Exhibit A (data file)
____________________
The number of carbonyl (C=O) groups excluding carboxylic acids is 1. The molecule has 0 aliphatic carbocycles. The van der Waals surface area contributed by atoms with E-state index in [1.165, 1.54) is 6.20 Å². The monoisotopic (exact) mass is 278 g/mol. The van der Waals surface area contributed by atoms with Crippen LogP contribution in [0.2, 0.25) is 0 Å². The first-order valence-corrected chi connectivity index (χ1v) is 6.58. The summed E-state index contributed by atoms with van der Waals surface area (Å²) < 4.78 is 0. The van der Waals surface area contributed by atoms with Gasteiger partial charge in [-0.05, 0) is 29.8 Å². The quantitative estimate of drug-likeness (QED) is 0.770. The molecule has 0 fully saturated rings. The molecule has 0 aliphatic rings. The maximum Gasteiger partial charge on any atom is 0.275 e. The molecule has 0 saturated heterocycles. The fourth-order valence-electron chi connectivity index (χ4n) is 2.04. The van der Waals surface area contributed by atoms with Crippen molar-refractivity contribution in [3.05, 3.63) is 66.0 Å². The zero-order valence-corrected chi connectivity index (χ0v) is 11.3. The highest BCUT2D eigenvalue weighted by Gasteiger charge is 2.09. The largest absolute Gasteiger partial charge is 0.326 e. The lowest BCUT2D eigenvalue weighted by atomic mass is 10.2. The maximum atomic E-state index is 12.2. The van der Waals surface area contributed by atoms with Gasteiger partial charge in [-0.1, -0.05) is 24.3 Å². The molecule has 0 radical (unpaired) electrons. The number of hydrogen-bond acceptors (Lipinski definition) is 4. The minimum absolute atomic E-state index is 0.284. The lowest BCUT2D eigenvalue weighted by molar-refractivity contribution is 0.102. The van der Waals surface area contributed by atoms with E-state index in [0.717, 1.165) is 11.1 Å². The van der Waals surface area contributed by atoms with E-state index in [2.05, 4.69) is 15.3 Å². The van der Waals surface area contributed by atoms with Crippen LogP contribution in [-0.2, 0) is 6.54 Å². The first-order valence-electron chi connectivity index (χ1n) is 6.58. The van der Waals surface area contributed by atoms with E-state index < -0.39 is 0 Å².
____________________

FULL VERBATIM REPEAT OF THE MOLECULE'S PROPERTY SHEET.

The number of carbonyl (C=O) groups excluding carboxylic acids is 1. The molecule has 0 aliphatic carbocycles. The van der Waals surface area contributed by atoms with E-state index in [1.165, 1.54) is 6.20 Å². The monoisotopic (exact) mass is 278 g/mol. The van der Waals surface area contributed by atoms with Crippen LogP contribution in [0.2, 0.25) is 0 Å². The first-order valence-corrected chi connectivity index (χ1v) is 6.58. The summed E-state index contributed by atoms with van der Waals surface area (Å²) < 4.78 is 0. The van der Waals surface area contributed by atoms with Gasteiger partial charge in [-0.05, 0) is 29.8 Å². The quantitative estimate of drug-likeness (QED) is 0.770. The molecule has 0 fully saturated rings. The molecule has 0 aliphatic rings. The maximum Gasteiger partial charge on any atom is 0.275 e. The molecule has 0 saturated heterocycles. The fourth-order valence-electron chi connectivity index (χ4n) is 2.04. The van der Waals surface area contributed by atoms with Crippen molar-refractivity contribution in [3.05, 3.63) is 66.0 Å². The zero-order valence-corrected chi connectivity index (χ0v) is 11.3. The highest BCUT2D eigenvalue weighted by Gasteiger charge is 2.09. The largest absolute Gasteiger partial charge is 0.326 e. The lowest BCUT2D eigenvalue weighted by atomic mass is 10.2. The maximum atomic E-state index is 12.2. The van der Waals surface area contributed by atoms with Gasteiger partial charge in [-0.1, -0.05) is 24.3 Å². The molecule has 0 radical (unpaired) electrons. The number of hydrogen-bond acceptors (Lipinski definition) is 4. The minimum absolute atomic E-state index is 0.284. The lowest BCUT2D eigenvalue weighted by molar-refractivity contribution is 0.102. The van der Waals surface area contributed by atoms with E-state index in [0.717, 1.165) is 11.1 Å². The van der Waals surface area contributed by atoms with E-state index in [2.05, 4.69) is 15.3 Å². The van der Waals surface area contributed by atoms with Crippen LogP contribution in [-0.2, 0) is 6.54 Å². The first-order valence-electron chi connectivity index (χ1n) is 6.58. The van der Waals surface area contributed by atoms with E-state index < -0.39 is 0 Å².